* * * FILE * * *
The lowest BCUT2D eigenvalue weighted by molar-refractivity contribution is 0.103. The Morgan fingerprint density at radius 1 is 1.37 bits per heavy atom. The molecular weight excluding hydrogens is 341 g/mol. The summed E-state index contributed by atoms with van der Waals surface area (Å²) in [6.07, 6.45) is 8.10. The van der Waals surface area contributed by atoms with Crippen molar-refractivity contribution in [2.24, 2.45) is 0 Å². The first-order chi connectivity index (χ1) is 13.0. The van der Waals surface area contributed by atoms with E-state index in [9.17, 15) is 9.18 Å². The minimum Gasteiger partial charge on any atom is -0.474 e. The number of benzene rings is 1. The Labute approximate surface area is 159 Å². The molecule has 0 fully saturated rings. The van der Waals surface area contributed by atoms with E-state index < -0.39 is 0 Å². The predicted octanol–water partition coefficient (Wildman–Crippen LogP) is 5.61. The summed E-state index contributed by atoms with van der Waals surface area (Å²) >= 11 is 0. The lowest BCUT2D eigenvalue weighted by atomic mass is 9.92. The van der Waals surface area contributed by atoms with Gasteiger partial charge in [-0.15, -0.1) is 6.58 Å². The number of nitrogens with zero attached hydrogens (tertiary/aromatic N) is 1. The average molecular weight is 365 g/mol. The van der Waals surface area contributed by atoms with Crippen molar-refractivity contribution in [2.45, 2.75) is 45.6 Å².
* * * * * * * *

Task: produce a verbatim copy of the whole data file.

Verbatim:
The lowest BCUT2D eigenvalue weighted by molar-refractivity contribution is 0.103. The Morgan fingerprint density at radius 1 is 1.37 bits per heavy atom. The molecular weight excluding hydrogens is 341 g/mol. The summed E-state index contributed by atoms with van der Waals surface area (Å²) in [6.07, 6.45) is 8.10. The van der Waals surface area contributed by atoms with Crippen molar-refractivity contribution in [2.24, 2.45) is 0 Å². The first-order chi connectivity index (χ1) is 13.0. The van der Waals surface area contributed by atoms with E-state index in [9.17, 15) is 9.18 Å². The minimum Gasteiger partial charge on any atom is -0.474 e. The number of benzene rings is 1. The Labute approximate surface area is 159 Å². The molecule has 0 fully saturated rings. The van der Waals surface area contributed by atoms with E-state index < -0.39 is 0 Å². The predicted octanol–water partition coefficient (Wildman–Crippen LogP) is 5.61. The summed E-state index contributed by atoms with van der Waals surface area (Å²) >= 11 is 0. The lowest BCUT2D eigenvalue weighted by atomic mass is 9.92. The van der Waals surface area contributed by atoms with Gasteiger partial charge in [-0.15, -0.1) is 6.58 Å². The number of nitrogens with zero attached hydrogens (tertiary/aromatic N) is 1. The average molecular weight is 365 g/mol. The van der Waals surface area contributed by atoms with Crippen molar-refractivity contribution in [2.45, 2.75) is 45.6 Å².